Naan, a delicious staple of Kurdish culture
Early morning is filled with the aroma of freshly baked bread. The naan is puffing up soft, you can see it in the tandoor. The baker shapes a soft ball of dough, flicking it hand-to-hand to stretch and lengthen it.
Customers lining up for the fresh bread have already put their cash on the table of the bakery in the Qarabu neighborhood in Erbil. A young man picks up 1,000 Iraqi dinar and asks, “Whose money is this?”
“Mine,” a woman replies. She is about 40 years old. The young man puts the money into a cartoon box and then retrieves the naan, now fully baked, from the tandoor.
Traditional Kurdish naan is ordinary bread, made from flour, but it is fresh, delicious, and healthy. Once put into the tandoor (the oven) or on a ser (a concave iron top), it cooks in a flash.
“We have teeri at home,” the woman says, referring to another type of bread. “But sometimes the kids like this one, astook.”
There are many different names for the types of Kurdish bread: Hawrami, Teeri, Kulera, Astook, Naskanaan, samoon hajari, samooni tomatik, samooni drezh, Kalana, nawseri, astook ba shakir, astook ba roon, astook ba doshaw, and harmishk. People eat many of them on a daily basis.
Kalana is a stuffed fried flat bread baked on a brick or stone griddle. The flour may be stuffed with herbs, chives, spring onion, and garlic. Some people add vegetables such as celery.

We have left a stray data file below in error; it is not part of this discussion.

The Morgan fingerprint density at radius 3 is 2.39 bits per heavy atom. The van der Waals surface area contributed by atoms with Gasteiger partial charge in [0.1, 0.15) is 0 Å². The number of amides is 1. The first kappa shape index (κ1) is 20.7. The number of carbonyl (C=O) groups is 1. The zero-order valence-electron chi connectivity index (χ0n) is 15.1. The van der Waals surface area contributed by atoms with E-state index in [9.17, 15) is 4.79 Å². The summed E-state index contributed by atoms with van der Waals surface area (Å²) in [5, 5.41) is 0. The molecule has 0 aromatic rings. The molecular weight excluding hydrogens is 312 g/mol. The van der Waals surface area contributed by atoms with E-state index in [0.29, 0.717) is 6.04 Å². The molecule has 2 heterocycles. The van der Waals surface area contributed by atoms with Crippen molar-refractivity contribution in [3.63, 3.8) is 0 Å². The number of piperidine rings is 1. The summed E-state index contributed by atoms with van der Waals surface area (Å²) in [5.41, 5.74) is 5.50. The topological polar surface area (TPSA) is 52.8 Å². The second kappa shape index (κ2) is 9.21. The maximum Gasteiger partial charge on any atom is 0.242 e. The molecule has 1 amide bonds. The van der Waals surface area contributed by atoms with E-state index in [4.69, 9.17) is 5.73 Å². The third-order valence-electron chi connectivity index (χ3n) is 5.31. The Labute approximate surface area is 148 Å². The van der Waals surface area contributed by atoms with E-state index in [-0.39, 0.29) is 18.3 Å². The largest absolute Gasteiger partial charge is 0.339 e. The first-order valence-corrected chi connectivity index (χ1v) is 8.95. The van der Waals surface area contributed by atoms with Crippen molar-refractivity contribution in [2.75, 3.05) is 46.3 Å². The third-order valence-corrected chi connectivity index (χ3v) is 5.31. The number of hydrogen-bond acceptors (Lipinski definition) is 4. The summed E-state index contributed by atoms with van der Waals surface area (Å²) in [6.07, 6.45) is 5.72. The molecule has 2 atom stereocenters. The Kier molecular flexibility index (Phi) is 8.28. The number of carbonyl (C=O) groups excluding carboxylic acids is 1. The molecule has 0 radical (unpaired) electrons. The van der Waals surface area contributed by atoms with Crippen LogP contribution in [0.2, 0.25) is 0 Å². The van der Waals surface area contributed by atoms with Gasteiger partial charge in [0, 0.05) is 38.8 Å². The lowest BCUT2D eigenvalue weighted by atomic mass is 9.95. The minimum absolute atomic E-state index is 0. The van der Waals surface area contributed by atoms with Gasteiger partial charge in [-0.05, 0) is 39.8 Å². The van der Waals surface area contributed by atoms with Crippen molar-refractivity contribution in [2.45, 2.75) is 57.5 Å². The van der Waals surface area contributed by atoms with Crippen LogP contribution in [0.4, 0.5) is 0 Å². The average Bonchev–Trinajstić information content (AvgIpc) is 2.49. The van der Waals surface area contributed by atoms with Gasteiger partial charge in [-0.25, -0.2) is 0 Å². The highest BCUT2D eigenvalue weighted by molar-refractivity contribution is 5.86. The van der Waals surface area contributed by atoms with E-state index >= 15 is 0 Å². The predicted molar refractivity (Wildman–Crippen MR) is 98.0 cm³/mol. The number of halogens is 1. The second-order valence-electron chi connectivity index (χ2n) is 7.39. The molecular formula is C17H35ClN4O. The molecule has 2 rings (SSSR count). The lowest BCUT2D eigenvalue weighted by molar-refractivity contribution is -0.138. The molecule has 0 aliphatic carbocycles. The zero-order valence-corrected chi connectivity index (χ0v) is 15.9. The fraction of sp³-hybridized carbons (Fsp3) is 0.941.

Samoon hajari, a puffy, diamond-shaped bread, cannot be baked from tandoor. It needs a big kiln-like oven. Kulera is round, a bit thicker than the astook. It can be eaten plain or topped with cheese, meat, or eggs. It is delicious with a tea in the morning, and locals say “it is so delicious you eat your hands with it.”
“I open my shop at 6 in the morning,” said Ayed Ahmed, a baker in Erbil.
“People ask for kulera with cheese and eat it right here with sweet tea,” the 23-year-old explained. “Others ask for plain kulera and take it home to have with their families.”
Other cultures have naan too. The word means “bread,” in several languages, and it can be found in the cuisines of western Asia, India, Turkey, Iran, Syria, Indonesia, Myanmar, and the Caribbean.
Unlike some other types of naan, Kurdish teeri bread is so thin that it looks and tastes like a cracker. Thinner still is hawrami naan, although it is soft, unlike a cracker.
Ten years ago selling teeri naan would have been an embarrassment. Only samoon, kulera, and astook were sold in the markets, and all the other types wre made at home. But now practically every street corner has a shop where women make all kinds of naan, especially the teeri, now the most marketable.
Ahmed says the hawrawmi is the second most popular.
Kurdish naan is also affordable. You can buy 10 samoons for a thousand Iraqi dinar, or about 60 cents in US currency. The same amount will buy around eight kuleras or astooks. Forty hawrami go for about 5,000 Iraqi dinar, or $3.
All types of naan are made of wheat flour, but some bakers make another type called naani jo or naani sukari for people with diabetes. This variety is dark, made from barley flour and is not sweet at all.
Fresh-baked naan is often healthier than bread sold in malls, according to one health professional.
“It’s fresh, clean, and needs the least yeast,” said Dr. Avin Kareem, an expert in nutrition. “Teeri naan is the healthiest one, because it does not need yeast at all and does not upset your stomach.”
The young man in the bakery picks up the last of the money. Five hundred dinars.
“It’s mine,” I say. Doo naan, bas hendek zyad bibirzhe. Supas. “Two naans, but make it well-done. Thanks.”